Patients need you to give blood -, South Georgia News, Weather, Sports

Patients need you to give blood

December 18, 2003

Albany - A major blood shortage in Georgia. South Georgia Community Blood Center hospital services technician, Dian Swafford, says, "Eventually the hospital inventory gets down to nothing and it's a very critical situation."Our regional blood center has less than a half a day supply of O-negative and O-positive.

Hospitals are in desperate need for blood donors, especially O-negative and O-positive blood types. Blood helps those who are sick, accident victims and surgery patients, but what happens if there's not enough blood to go around?

If you were rushed into surgery right now, the last thing on your mind is whether doctors have enough blood units to keep you alive.

While sitting in Phoebe Putney's waiting room, Anthony Moreschi says to his wife, Tricia, "It's scary when you think about all the bad things that could happen."Their 15-year-old son, Alex, is in surgery. His dad explains, "My son's having abdominal surgery."

This is the Worth County teenager's second surgery in eight days. His mom adds, "He could need a transfusion. Anybody who goes into surgery. There's always that possibility. With shortages as low as they are right now, there's always that concern."

The shelves are bare at the South Georgia Community Blood Center. They have sent all their O-negative and O-positive units to hospitals. That's only 27 units to split between nine hospitals. Mrs. Moreschi wonders, "Is it going to be available for my child?"

While we were in the waiting room, the doctor came out to tell the Moreschi's the news. Alex had a complex case of hernia, but he's expected to fully recover. Luckily, he didn't need a blood transfusion, but the next patient wheeled down the hallway may need your help.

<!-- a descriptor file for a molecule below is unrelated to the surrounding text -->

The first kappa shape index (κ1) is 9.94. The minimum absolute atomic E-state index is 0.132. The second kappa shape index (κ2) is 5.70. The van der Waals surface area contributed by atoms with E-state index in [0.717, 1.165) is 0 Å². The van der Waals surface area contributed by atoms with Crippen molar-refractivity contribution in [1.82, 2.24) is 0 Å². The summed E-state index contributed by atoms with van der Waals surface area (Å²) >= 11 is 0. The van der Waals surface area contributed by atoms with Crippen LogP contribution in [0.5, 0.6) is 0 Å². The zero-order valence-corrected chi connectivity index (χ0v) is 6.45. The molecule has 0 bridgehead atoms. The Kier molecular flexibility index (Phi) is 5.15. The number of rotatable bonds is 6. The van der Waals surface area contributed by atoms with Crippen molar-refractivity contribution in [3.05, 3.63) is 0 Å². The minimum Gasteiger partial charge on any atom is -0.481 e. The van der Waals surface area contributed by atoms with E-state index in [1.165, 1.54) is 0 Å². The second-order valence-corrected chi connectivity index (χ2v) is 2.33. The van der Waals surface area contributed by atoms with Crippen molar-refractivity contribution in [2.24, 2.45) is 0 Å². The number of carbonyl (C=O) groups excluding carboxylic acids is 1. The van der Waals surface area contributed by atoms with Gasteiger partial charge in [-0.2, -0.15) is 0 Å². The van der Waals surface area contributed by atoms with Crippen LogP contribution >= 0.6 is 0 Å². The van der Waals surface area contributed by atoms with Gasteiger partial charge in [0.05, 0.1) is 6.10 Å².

If you can't give blood, Mrs. Moreschi suggests to round up friends who can give blood and take them the blood center.

Blood donations are usually short around the holidays, but even more so now because of illnesses.

In order to give blood, you cannot show any signs of a cold. South Georgia Community Blood Center workers say colds and the flu have taken a toll on blood donations.

If you're taking antibiotics, you have to wait three days after you finish medications. Swafford says. "Because the flu is becoming widespread it has affected the number of donations. In turn, that effects the number of units available to send to the hospitals."

To be a blood donor:

  • You must be at least 17-years-old.
  • You must weight at least 110 pounds.
  • If you have had a tattoo in the past year, you can not give blood.
  • If you have lived in Europe for more than three months since 1980 you can not give blood.

To find a place to give blood, call the American Red Cross at 1-800-GIVE LIFE.

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